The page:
I'm starting to hear the S-word in talking to people about negotiations regarding a new collective bargaining agreement (CBA) between Major League Soccer and its players, and that word has nothing to do with salaries, as in minimums or maximums or caps or anything else.
The S-word is "strike," which could result if no agreement is reached by Jan. 31, when the current CBA expires. Discussions began early this year and haven't gone anywhere, from what I've heard, and the dynamics may have slid backward two weeks ago when MLS Commissioner Don Garber decried the involvement of FIFPro, an international players agency, which had petitioned FIFA on behalf of the MLS Players' Union regarding certain strictures utilized by the league in its contracts.
FIFA promptly issued a statement to the effect that it had no intention of meddling in a domestic labor-management negotiation. FIFPro and the MLSPU contend that by not guaranteeing contracts for their full duration and not permitting players unrestricted movement within MLS when their player contracts expire the league violates FIFA statues regarding transfers and movement between clubs.
For all its power and influence, FIFA is loathe to be dragged into any court in any land, and it seldom intervenes except in specific cases. Its transfer windows only apply to contracted players moving between associations in different countries, and thus, say, a short-term loan between two English clubs in October or an MLS trade in May that doesn't jibe with those windows doesn't break any of its rules. While option years may be more common in MLS than in other leagues, they are neither unknown nor "illegal."
MLSPU would certainly not reject its players earning more money, but in this negotiation its priorities are not increases in the salary cap and minimum salary. Its monetary issues are centered on institution of a 401(k) retirement plan, longer guarantees of player contracts, and some form of bargaining leverage for players within MLS when out-of-contract. In the latter two circumstances, MLSPU has some traction, but since U.S. courts - thanks to an expensive and messy lawsuit - have upheld the single-entity system under which MLS operates, there's no chance FIFA will jump into the fray.
A player signing a new MLS deal normally gets only the first year guaranteed, with the second year "semi-guaranteed," in effect, guaranteed for one-half of the season. Whether this violates a FIFA statute that contracts must be paid in full would require extensive legal wrangling, which isn't going to happen. MLSPU and FIFPro have, in effect, issued a threat, to which FIFA and MLS have replied, "Buzz off."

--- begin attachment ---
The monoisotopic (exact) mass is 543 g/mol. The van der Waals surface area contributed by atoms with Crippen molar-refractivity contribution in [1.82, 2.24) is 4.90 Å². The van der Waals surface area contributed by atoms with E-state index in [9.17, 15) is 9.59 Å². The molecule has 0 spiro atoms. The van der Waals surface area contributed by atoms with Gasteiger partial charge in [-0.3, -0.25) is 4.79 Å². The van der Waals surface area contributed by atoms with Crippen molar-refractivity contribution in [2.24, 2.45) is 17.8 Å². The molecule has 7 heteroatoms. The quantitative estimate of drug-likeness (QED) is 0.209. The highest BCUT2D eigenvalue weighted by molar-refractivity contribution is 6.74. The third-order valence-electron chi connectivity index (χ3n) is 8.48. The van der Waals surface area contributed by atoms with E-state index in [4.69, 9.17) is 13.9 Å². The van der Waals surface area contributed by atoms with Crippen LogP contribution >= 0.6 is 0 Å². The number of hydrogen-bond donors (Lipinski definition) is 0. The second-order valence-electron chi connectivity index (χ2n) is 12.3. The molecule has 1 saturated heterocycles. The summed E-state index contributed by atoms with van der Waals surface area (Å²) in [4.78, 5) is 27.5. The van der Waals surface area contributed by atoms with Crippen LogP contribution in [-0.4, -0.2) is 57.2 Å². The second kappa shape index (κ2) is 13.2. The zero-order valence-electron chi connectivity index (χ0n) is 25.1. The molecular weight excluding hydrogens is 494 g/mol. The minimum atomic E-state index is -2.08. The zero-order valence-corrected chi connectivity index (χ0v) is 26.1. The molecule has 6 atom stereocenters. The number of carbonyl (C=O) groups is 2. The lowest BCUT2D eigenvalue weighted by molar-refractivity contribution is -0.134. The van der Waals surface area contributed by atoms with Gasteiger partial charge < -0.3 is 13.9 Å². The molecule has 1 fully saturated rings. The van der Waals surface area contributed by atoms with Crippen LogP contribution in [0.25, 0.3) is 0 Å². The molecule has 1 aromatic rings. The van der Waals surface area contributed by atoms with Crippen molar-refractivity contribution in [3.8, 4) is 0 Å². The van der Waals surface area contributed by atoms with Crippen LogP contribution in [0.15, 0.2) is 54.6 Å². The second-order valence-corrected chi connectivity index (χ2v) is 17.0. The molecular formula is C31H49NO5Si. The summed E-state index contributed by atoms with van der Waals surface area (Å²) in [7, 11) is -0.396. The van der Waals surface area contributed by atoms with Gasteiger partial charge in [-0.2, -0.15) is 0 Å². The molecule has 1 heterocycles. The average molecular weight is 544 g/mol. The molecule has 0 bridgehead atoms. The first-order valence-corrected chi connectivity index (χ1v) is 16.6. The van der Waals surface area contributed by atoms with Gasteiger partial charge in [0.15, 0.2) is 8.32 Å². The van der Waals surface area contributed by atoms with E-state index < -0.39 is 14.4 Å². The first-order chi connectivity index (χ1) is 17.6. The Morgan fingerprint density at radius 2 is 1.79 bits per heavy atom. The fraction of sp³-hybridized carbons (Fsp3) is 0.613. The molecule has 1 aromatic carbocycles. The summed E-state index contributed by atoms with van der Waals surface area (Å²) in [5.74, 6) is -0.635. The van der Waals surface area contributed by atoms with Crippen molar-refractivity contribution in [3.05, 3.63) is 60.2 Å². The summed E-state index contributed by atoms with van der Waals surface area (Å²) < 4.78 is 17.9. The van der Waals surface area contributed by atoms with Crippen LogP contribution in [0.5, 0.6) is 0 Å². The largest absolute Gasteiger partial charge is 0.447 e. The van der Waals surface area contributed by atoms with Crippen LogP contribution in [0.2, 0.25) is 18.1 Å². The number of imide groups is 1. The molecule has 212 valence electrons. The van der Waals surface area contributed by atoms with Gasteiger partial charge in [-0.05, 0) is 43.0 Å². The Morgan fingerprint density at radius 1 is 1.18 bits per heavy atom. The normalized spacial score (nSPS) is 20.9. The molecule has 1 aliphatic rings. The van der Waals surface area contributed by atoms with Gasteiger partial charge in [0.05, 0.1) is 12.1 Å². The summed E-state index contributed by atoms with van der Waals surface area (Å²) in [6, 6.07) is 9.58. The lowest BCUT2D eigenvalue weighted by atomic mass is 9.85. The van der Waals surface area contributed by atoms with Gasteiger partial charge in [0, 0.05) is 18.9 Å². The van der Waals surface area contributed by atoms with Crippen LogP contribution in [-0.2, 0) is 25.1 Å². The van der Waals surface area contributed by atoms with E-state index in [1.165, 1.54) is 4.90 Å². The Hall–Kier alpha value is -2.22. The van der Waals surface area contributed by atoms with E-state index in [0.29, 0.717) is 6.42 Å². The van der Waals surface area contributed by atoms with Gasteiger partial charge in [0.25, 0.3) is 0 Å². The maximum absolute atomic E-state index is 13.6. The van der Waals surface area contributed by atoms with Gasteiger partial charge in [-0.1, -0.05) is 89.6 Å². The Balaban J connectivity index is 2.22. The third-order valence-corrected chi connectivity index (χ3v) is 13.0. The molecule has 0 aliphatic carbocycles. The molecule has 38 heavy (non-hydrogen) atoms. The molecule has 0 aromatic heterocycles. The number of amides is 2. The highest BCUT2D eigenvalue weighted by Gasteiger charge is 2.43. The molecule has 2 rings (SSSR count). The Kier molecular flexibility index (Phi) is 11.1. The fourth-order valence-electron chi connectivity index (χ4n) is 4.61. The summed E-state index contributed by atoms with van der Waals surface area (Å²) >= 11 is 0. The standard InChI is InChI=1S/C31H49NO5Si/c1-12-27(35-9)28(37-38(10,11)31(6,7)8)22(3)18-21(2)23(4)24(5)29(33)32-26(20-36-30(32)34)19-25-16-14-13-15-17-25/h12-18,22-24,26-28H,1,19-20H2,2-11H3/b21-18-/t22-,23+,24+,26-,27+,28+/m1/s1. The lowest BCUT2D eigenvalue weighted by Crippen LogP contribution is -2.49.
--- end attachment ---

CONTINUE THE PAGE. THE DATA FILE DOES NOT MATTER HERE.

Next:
The deal by which defender Danny Califf returned to MLS this week points out another discrepancy, which involves international movement of players. Califf played out his MLS contract and left the league after the 2005 season, which he played for San Jose, to sign as a free agent with Danish club Aalborg, with which he won a league title but couldn't agree on a new deal, and so moved on to FC Midtjylland. The Danish club has agreed to transfer Califf to MLS, which required expansion club Philadelphia to cut a deal with Houston for his rights.
Under the league's single-entity structure, it grants rights to a player's previous club in perpetuity if it has tried to re-sign him. Thus, San Jose/Houston retained his rights, even though he left as what FIFA and the rest of the world would regard as an out-of-contract player free to negotiate with any club. Not so in MLS, which requires only that "a reasonable effort" to re-sign the player have been made for those rights to be retained by the league. Just what constitutes "a reasonable effort" is not defined except that just about in every case in the league's history such an effort has been made, which is an extraordinary strike rate, no pun intended.
MLS doesn't need to blow up the single-entity structure, as league officials contend, to allow some form of leverage. Other American pro leagues offer limited forms of free agency based on a player's years of service and other factors, and as long as MLS retains governing forces on finances, such as salary caps, the ruinous spending it fears by teams bidding against each other wouldn't materialize.
Of course, the league is concerned that any such concession can create a crack that the players will want to widen in future negotiations, but to save a few bucks it is losing many good players - both those of MLS experience and top college prospects -- not just because of salaries, but lack of leverage and security in contracts.
I'm sure the Dynamo has made what it and the league would define as a "reasonable effort" to re-sign Stuart Holden and Ricardo Clark, who are pondering overseas moves. Whenever and if they return, unless a different arrangement is brokered between now and then, Houston would control their rights.
Let's hope the matter doesn't hit an impasse, which can happen, even though neither side can afford, literally, to shut each other out. And let's hope it doesn't take a extraordinary turn of events, as was the case a few years ago when Landon Donovan sat next to Sunil Gulati on a plane for several hours to broker an agreement for U.S. Soccer and its players regarding national-team and World Cup bonuses.
MLS doesn't need Donovan and Gulati to figure this out. It needs sense, as in common. That is the operative S-word.